Dolly Parton Gets Breezy in the Windy City



Straight Talk is a movie of surprises.  Surprises pertaining entirely to its great cast, and why the heck they’re in this movie.

A vehicle for Dolly Parton on the tail end of the earnest big screen portion of the country music icon’s multifaceted career, Straight Talk is yet another black mark in the notoriously clutter-ridden output of Disney’s defunct Hollywood Pictures.  

Parton (oh heck, let’s just call her Dolly.  The world is, after all, on first name basis with her. She wouldn’t have it any other way) has built quite the media-spanning career on her exaggerated Nashville-glam persona, something that’s become increasingly garish but no less loved over the years.  All the while, she’s persisted in sustaining it.  

In her films, she essentially stars as Dolly Parton, whether in name or simply in spirit.  She’s that sassy celeb-next-door.  Friendly as she is phony; as innocuous as she is sexy.  Which are the precise qualities that Straight Talk is mining.  That’s just some straight talk.

Playing a small town woman done wrong too many times by the same drunken deadbeat (Michael Madsen), the ever-intuitive Shirlee (Parton… er, Dolly) walks her three inch pumps into the Big City of Chicago.  After landing a clerical job at a talk radio station, Shirlee, in a case of mistaken identity, finds herself dispensing down-home womanly advice on the air.  Naturally, the public just loves, loves, loves her.  But what will happen when everyone learns that her newly adopted identity as “Dr. Shirlee” is a lie?

Straight Talk may be good for a few chuckles on a rainy afternoon, as well as an album’s worth of original Dolly tunes composed for the movie.

Shirlee rises to fame tellin’ it like it is, and not sugarcoating anything.  Wellllll, maybe just a bit of sugarcoating- Southern style, of course.  Her use of comparative analogies looks to give Dan Rather a run for his money, though hers are nowhere near as creative.  (“Sometimes you gotta honk your own horn, otherwise no one will know you’re coming!”, or “I’m busier than a one-legged man in a butt-kicking contest!”)  How could her high-strung boss (Griffin Dunne) resist awarding her, the newly anointed Queen Of Her Time Slot, a bright pink new Mercedes?  (Welcome to 1992, the peak days of radio).

As indicated earlier, the supporting cast list is the film’s biggest eye opener. Unfortunately, this eclectic group is all-around squandered.  The usually entertaining Dunne is reduced to desperate pratfall comedy, Madsen has not enough screen time to make the impression his character should, and James Woods is waaaaaay out of his element as the romantic lead.  Recently departed comedian Jay Thomas is on and gone as a loudmouth TV talk show host, and the great Spalding Gray is one of his guests, a rigid pinheaded but legitimate behavioral psychologist meant to expose Shirlee.  A blah role for such an eccentric personality.  Roger Rabbit voicer Charles Fleischer is mere texture as a frazzled board operator, and the beloved director John Sayles is the dance school owner who fires Shirlee and sends her on her way.  Teri Hatcher and Ron Livingston also turn up for single scenes.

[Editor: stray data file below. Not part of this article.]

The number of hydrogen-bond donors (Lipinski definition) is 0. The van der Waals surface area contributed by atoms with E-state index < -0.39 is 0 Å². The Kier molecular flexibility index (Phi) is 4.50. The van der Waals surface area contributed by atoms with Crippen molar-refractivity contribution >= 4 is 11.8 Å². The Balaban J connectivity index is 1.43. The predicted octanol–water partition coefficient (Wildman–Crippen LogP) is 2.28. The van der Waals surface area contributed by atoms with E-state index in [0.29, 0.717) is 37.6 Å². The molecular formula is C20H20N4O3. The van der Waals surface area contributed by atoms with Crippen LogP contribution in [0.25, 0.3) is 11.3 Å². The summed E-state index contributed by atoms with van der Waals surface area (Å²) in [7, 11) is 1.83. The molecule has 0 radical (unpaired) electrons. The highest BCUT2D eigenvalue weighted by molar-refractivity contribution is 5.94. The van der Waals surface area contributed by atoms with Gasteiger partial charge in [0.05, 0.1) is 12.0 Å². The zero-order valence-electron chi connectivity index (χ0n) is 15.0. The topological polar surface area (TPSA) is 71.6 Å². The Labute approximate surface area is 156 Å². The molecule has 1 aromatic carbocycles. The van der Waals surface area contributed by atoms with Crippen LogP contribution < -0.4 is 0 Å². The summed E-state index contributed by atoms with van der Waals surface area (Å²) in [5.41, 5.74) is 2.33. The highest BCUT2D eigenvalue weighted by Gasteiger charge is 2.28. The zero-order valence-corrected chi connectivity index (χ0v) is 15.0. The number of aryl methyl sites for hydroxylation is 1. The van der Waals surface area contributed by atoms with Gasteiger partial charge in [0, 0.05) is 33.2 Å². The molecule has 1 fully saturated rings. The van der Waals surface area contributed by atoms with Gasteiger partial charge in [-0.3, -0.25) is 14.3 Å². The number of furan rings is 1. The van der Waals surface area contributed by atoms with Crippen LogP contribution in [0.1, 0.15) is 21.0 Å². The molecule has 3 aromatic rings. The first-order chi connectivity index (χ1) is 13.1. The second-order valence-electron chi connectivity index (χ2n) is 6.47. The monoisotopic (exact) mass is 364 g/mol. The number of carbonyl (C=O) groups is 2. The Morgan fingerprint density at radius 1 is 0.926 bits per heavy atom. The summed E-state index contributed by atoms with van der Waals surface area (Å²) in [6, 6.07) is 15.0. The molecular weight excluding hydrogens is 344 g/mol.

The film seems to have been constructed to appeal to an aging Americana audience; people who over-enjoy Cracker Barrel gift shops, and would be just as happy watching one of Dolly’s many Hallmark-y television Christmas movies.  Assuming such a subset exists en mass, lazy efforts like Straight Talk sadly exist to exploit their patronage more than entertain.  A harsh leveling, but through it all, the trademark sincerity of swervy-curvy Dolly somehow emerges unscathed.  That’s just some more straight talk.

There’s a reason that this film is a mainstay in every used DVD bargain bin.  The compulsion to give in to our collective soft spot for Dolly is equaled only by our later urge to de-clutter it from our shelves.  Why Kino Lorber Studio Classics has opted to issue it on Blu-ray yet again, one can only guess.  Fans of the film, if there are any, may be interested to hear the newly recorded commentary by director Barnet Kellman, a terrific track full of great info about this film he’s still quite proud of.  Kellman views Straight Talk as a deliberately old fashioned movie in the age of Basic Instinct.  He’s not off base, though not every old time movie is memorable or even successful.  Truth of the matter is, the friendly commentary made me feel a little badly for not liking the film more.  In any case, it’s the only bonus feature on the disc, besides some obligatory trailers for other KL  releases.

Credit goes to Kellman for building a multi-million dollar Disney studio film around Dolly Parton’s irresistible giggle rather than her famous breasts.  Straight Talk may be good for a few chuckles on a rainy afternoon, as well as an album’s worth of original Dolly tunes composed for the movie.  The direction is perfectly fine, and the performances are what they are, but it’s all in the service of a struggling comedy that is, like its star, good natured but kind of plastic and overly dolled up.

Thanks just Straight Talk.